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It was precisely one year ago, on 5th August 2019, that the long-standing nightmare in Kashmir began to unfurl as never before. The people of Kashmir, held down by brutality for generations, were told that the charade of a sham covenant they held with the occupation force from Delhi would be terminated. Articles 370 and 35A were to be revoked, and the “special status” that Indian-occupied Kashmir (IOK) held within the tyrannizing Indian “Union” would be abolished.

The venal Indian Home Minister Amit Shah, who today grapples with the sickness of COVID-19, back then told the Indian parliament plagued with fanatics that the president had signed a decree stripping Kashmir of its minimal autonomy. The thin veneer of accommodation that New Delhi’s ideologues had professed with puppet collaborators in Srinagar was torn up.

Those servile collaborators, the petty vassals of Delhi, were all thrown into house arrest. But unfortunately, so was the entirety of the Vale of Kashmir. The indefinite lockdown imposed on the Kashmiri people in August 2019 has continued to this day. Kashmir’s brethren, the people of Pakistan, recognise this ignominious anniversary as the Youm-e-Istehsal (the Day of Enslavement).

Despite the unceasing appeals of the Kashmiri people and their Pakistani brethren, the world has largely turned a blind eye to what is now a full year in collective captivity. This is quite puzzling because, as the coronavirus pandemic has taught quite literally billions of people in 2020, the confinement of lockdowns is excruciating and degenerating to the human spirit.

One would think that, since billions have been put into lockdowns in 2020, there would be far more empathy for people whose lockdown has been twice or thrice as long. Yet the parallel itself is tenuous, because the shackling of the Kashmiri people is a much greater nightmare in its seething intensity than anything the world has experienced this year.

For one, the captivity of Kashmir is not imposed by a concerned public health official, but by a hostile foreign power itching to see an indigenous population either jailed or exterminated. Certainly, that is the appetite of the Bharatiya Janata Party (BJP), which gains electoral points out of such untold misery. For another, the Kashmiri Wpeople are in a state of total blackout, with no internet connection for a year. I shudder to imagine how white liberals would manage their lockdowns in the United States without an internet connection!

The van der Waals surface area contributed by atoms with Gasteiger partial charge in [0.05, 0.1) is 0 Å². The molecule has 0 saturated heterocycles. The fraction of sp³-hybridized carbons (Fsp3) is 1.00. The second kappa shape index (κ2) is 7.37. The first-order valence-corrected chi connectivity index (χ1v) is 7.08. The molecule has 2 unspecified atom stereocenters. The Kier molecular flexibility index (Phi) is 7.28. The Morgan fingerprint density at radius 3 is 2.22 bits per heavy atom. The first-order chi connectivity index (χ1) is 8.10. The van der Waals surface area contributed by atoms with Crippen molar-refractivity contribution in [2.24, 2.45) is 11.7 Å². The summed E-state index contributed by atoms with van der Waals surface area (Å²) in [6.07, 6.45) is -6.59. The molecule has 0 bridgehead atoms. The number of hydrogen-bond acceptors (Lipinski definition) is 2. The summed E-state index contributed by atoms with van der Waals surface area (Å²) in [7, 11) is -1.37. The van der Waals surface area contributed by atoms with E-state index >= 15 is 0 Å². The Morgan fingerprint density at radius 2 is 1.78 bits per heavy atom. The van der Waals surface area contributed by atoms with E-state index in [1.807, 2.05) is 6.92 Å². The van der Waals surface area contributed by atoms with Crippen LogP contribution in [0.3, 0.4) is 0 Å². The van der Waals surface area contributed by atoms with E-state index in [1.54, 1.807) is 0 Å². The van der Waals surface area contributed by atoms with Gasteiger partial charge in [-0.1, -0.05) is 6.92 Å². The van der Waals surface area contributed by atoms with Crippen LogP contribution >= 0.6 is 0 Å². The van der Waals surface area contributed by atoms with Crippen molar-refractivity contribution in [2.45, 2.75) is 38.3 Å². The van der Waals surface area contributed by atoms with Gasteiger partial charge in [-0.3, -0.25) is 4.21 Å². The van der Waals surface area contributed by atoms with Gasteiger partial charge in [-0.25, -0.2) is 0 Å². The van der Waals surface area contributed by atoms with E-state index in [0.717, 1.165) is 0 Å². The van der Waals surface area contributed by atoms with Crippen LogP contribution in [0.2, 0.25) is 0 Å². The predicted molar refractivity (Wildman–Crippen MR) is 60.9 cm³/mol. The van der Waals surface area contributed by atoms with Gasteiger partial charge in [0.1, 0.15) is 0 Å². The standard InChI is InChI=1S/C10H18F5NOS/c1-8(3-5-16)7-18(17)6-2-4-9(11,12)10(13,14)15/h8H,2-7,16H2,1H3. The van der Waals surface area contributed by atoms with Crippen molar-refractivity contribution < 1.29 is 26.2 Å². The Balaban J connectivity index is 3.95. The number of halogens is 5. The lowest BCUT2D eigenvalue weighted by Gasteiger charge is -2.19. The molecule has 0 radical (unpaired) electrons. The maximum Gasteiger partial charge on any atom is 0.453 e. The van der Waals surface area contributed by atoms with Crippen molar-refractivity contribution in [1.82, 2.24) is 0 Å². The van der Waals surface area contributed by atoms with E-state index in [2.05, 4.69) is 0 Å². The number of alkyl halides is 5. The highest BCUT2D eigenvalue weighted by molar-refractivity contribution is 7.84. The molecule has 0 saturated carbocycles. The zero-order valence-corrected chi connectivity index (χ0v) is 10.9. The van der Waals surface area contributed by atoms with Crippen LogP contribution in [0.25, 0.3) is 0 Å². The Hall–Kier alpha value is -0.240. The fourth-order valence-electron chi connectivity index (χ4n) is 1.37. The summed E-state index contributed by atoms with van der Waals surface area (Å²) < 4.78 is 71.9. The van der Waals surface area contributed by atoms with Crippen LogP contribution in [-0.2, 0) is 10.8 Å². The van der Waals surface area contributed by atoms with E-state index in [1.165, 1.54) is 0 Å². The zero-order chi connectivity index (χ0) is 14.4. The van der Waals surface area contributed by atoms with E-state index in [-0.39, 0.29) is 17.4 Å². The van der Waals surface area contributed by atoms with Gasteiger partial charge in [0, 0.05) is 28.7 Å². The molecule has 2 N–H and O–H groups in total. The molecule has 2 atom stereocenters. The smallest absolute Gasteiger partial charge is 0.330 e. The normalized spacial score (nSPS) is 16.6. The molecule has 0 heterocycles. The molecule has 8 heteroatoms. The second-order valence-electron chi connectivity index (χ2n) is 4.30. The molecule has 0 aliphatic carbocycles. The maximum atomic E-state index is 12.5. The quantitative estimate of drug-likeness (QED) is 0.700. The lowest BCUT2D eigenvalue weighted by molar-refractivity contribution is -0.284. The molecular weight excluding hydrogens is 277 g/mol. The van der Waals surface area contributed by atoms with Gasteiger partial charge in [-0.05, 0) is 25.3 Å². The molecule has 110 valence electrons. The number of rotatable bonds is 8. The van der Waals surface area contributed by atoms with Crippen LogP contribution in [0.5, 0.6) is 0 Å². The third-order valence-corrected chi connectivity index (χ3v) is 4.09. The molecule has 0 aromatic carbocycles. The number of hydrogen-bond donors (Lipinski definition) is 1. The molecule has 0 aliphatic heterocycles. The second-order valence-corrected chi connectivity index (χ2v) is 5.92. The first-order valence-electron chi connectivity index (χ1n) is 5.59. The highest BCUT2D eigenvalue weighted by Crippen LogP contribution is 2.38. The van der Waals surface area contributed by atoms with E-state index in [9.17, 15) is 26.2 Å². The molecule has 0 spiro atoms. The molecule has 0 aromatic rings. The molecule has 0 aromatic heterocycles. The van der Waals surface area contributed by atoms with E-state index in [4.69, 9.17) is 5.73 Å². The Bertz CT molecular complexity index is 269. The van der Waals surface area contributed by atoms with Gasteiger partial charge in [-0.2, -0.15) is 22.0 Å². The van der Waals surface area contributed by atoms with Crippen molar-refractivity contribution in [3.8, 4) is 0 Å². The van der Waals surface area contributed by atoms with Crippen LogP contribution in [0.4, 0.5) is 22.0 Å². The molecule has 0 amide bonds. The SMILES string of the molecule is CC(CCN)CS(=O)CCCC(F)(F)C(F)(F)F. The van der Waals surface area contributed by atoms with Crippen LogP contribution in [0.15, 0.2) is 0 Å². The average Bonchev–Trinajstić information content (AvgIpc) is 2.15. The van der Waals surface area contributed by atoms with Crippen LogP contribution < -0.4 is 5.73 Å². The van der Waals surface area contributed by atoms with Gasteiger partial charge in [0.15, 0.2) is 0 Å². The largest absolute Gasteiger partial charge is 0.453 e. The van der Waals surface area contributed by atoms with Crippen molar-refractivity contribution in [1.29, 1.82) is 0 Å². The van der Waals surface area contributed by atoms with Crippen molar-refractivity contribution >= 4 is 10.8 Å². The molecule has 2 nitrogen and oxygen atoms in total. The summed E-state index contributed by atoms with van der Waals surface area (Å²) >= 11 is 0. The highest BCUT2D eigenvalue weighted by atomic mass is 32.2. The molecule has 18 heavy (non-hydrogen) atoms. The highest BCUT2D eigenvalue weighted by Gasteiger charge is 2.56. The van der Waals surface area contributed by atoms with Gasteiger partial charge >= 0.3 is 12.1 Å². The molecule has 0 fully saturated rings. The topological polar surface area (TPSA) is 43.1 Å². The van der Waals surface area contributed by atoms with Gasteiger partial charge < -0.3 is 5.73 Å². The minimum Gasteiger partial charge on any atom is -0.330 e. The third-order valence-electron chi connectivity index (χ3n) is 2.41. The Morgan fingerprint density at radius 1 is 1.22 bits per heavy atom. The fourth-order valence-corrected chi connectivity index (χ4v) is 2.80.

In earlier times, one would expect countries that take leadership positions in world affairs, such as the United States, to at least raise a mild concern over a bubbling, encaged genocide. The United States has in fact openly invaded other countries (Iraq, Libya, and others) for much less. But the United States is currently busy invading itself, as the Portland riots have shown.

Furthermore, the contemporary United States and India find parallels in their sadism for jailing indigenous minorities. The Kashmiri people have been driven to harrowing madness in their captivity, with reports of suicides trickling through despite an information blackout. A lockdown for an entire year, unlike the three to four months in much of the world for quarantine purposes, offers a fine wedge upon which to break the human spirit.

This is the guilt of the fascists that run New Delhi today. Instead of mobilising for a macroeconomic crisis or at the very least a public health crisis, the BJP has mobilised for a quiet genocide of a defenceless people. Its economy is in utter shambles with rampant unemployment and falling investment, and its coronavirus cases put it among the worst three countries on earth.

Yet their rabid ideologues draw public attention towards war-crimes, which have been met with swift retorts (pun intended) from Pakistan and China. But so long as the world conscience fails to empathise with the world’s longest lockdown still underway, and that too in complete total blackout by a foreign occupation force under the threat of total violence, the BJP may yet continue to deceive the Indian public and the world at large.

With this nightmare a year old now, it is scarcely a microbial pathogen that poses a threat to international peace, but rather the venal fascism that leaves blood-thirsty leaders frothing at the mouth for ever greater covert and overt violence against the powerless. This is why the Youm-e-Istehsal is a date for collective reflection, for the children of the Subcontinent will judge this period harshly, as one of nature’s wrath coupled with the wrath of men.

And the nightmare may yet not abate.

–The writer is the Director for Economics and National Affairs at the Centre for Aerospace and Security Studies (CASS). This article was first published in The Nation newspaper. He can be reached at cass.thinkers@casstt.com

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